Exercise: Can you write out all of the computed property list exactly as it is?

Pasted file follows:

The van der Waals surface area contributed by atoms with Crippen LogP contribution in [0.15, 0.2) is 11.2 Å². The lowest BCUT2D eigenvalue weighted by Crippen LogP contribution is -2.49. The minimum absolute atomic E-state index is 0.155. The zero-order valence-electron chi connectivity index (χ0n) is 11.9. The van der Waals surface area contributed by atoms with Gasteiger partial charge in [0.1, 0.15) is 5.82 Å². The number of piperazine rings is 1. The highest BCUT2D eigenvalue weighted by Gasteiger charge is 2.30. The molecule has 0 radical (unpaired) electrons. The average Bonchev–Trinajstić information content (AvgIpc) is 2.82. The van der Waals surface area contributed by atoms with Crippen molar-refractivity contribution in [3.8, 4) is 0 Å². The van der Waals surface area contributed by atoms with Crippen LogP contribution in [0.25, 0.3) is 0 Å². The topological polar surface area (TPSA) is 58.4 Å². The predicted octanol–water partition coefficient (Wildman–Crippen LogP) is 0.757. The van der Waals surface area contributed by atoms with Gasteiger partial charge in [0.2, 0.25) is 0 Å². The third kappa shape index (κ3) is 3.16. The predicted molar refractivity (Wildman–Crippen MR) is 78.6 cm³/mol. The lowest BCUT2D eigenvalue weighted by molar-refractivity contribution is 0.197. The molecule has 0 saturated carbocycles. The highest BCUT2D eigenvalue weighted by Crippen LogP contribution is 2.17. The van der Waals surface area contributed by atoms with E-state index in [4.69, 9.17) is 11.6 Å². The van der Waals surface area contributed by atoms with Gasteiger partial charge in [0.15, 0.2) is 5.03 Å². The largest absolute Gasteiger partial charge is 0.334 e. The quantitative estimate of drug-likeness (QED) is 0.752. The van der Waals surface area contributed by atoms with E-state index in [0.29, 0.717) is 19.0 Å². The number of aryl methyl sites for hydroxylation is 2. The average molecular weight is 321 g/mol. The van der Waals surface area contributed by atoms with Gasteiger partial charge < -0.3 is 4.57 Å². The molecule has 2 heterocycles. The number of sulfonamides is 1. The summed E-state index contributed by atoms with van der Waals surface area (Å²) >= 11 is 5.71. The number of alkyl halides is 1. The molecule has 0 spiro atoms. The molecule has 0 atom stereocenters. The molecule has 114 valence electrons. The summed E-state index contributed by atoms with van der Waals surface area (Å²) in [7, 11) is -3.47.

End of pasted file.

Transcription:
The van der Waals surface area contributed by atoms with Crippen LogP contribution in [0.15, 0.2) is 11.2 Å². The lowest BCUT2D eigenvalue weighted by Crippen LogP contribution is -2.49. The minimum absolute atomic E-state index is 0.155. The zero-order valence-electron chi connectivity index (χ0n) is 11.9. The van der Waals surface area contributed by atoms with Gasteiger partial charge in [0.1, 0.15) is 5.82 Å². The number of piperazine rings is 1. The highest BCUT2D eigenvalue weighted by Gasteiger charge is 2.30. The molecule has 0 radical (unpaired) electrons. The average Bonchev–Trinajstić information content (AvgIpc) is 2.82. The van der Waals surface area contributed by atoms with Crippen molar-refractivity contribution in [3.8, 4) is 0 Å². The van der Waals surface area contributed by atoms with Crippen LogP contribution in [0.25, 0.3) is 0 Å². The topological polar surface area (TPSA) is 58.4 Å². The predicted octanol–water partition coefficient (Wildman–Crippen LogP) is 0.757. The van der Waals surface area contributed by atoms with Gasteiger partial charge in [0.2, 0.25) is 0 Å². The third kappa shape index (κ3) is 3.16. The predicted molar refractivity (Wildman–Crippen MR) is 78.6 cm³/mol. The lowest BCUT2D eigenvalue weighted by molar-refractivity contribution is 0.197. The molecule has 0 saturated carbocycles. The highest BCUT2D eigenvalue weighted by Crippen LogP contribution is 2.17. The van der Waals surface area contributed by atoms with E-state index in [4.69, 9.17) is 11.6 Å². The van der Waals surface area contributed by atoms with Gasteiger partial charge in [0.15, 0.2) is 5.03 Å². The largest absolute Gasteiger partial charge is 0.334 e. The quantitative estimate of drug-likeness (QED) is 0.752. The van der Waals surface area contributed by atoms with E-state index in [0.29, 0.717) is 19.0 Å². The number of aryl methyl sites for hydroxylation is 2. The average molecular weight is 321 g/mol. The van der Waals surface area contributed by atoms with Gasteiger partial charge < -0.3 is 4.57 Å². The molecule has 2 heterocycles. The number of sulfonamides is 1. The summed E-state index contributed by atoms with van der Waals surface area (Å²) >= 11 is 5.71. The number of alkyl halides is 1. The molecule has 0 spiro atoms. The molecule has 0 atom stereocenters. The molecule has 114 valence electrons. The summed E-state index contributed by atoms with van der Waals surface area (Å²) in [7, 11) is -3.47.